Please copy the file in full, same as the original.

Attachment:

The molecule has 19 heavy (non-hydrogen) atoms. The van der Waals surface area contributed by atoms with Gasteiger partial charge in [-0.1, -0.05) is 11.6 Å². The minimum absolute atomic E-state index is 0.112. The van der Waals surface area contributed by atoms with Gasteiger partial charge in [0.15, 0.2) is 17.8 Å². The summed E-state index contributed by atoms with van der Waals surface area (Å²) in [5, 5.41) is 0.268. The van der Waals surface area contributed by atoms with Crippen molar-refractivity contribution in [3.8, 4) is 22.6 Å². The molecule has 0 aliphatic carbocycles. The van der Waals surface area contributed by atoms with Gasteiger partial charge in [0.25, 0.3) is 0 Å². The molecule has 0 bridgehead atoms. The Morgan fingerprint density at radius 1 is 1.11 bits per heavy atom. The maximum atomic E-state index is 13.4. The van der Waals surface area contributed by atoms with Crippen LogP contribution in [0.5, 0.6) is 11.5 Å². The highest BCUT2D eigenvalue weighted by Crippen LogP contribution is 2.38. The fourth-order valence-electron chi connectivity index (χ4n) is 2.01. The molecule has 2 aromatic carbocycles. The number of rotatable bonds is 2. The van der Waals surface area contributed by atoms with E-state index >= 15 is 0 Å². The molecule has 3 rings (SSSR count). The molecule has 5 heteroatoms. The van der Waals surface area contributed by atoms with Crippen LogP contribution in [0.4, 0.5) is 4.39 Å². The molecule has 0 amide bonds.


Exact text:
The molecule has 19 heavy (non-hydrogen) atoms. The van der Waals surface area contributed by atoms with Gasteiger partial charge in [-0.1, -0.05) is 11.6 Å². The minimum absolute atomic E-state index is 0.112. The van der Waals surface area contributed by atoms with Gasteiger partial charge in [0.15, 0.2) is 17.8 Å². The summed E-state index contributed by atoms with van der Waals surface area (Å²) in [5, 5.41) is 0.268. The van der Waals surface area contributed by atoms with Crippen molar-refractivity contribution in [3.8, 4) is 22.6 Å². The molecule has 0 aliphatic carbocycles. The van der Waals surface area contributed by atoms with Gasteiger partial charge in [0.25, 0.3) is 0 Å². The molecule has 0 bridgehead atoms. The Morgan fingerprint density at radius 1 is 1.11 bits per heavy atom. The maximum atomic E-state index is 13.4. The van der Waals surface area contributed by atoms with Crippen LogP contribution in [0.5, 0.6) is 11.5 Å². The highest BCUT2D eigenvalue weighted by Crippen LogP contribution is 2.38. The fourth-order valence-electron chi connectivity index (χ4n) is 2.01. The molecule has 2 aromatic carbocycles. The number of rotatable bonds is 2. The van der Waals surface area contributed by atoms with E-state index >= 15 is 0 Å². The molecule has 3 rings (SSSR count). The molecule has 5 heteroatoms. The van der Waals surface area contributed by atoms with Crippen LogP contribution in [0.4, 0.5) is 4.39 Å². The molecule has 0 amide bonds.